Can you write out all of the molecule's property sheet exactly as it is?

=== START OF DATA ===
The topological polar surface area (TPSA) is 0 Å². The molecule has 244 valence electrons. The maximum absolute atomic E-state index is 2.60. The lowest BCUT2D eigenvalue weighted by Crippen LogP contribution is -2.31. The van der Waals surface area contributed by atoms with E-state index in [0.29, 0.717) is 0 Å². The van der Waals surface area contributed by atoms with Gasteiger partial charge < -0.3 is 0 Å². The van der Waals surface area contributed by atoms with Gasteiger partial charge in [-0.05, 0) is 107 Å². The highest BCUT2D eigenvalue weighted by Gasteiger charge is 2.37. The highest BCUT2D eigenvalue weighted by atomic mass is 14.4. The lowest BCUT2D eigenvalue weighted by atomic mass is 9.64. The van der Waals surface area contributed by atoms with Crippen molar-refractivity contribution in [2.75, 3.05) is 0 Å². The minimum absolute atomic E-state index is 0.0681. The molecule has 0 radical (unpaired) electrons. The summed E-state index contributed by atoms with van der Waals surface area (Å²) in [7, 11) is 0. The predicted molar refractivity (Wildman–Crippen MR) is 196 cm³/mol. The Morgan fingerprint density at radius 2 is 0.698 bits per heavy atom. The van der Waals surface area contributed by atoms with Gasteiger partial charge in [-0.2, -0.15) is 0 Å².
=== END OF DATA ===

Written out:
The topological polar surface area (TPSA) is 0 Å². The molecule has 244 valence electrons. The maximum absolute atomic E-state index is 2.60. The lowest BCUT2D eigenvalue weighted by Crippen LogP contribution is -2.31. The van der Waals surface area contributed by atoms with E-state index in [0.29, 0.717) is 0 Å². The van der Waals surface area contributed by atoms with Gasteiger partial charge < -0.3 is 0 Å². The van der Waals surface area contributed by atoms with Gasteiger partial charge in [-0.05, 0) is 107 Å². The highest BCUT2D eigenvalue weighted by Gasteiger charge is 2.37. The highest BCUT2D eigenvalue weighted by atomic mass is 14.4. The lowest BCUT2D eigenvalue weighted by atomic mass is 9.64. The van der Waals surface area contributed by atoms with Crippen molar-refractivity contribution in [2.75, 3.05) is 0 Å². The minimum absolute atomic E-state index is 0.0681. The molecule has 0 radical (unpaired) electrons. The summed E-state index contributed by atoms with van der Waals surface area (Å²) in [7, 11) is 0. The predicted molar refractivity (Wildman–Crippen MR) is 196 cm³/mol. The Morgan fingerprint density at radius 2 is 0.698 bits per heavy atom. The van der Waals surface area contributed by atoms with Gasteiger partial charge in [-0.2, -0.15) is 0 Å².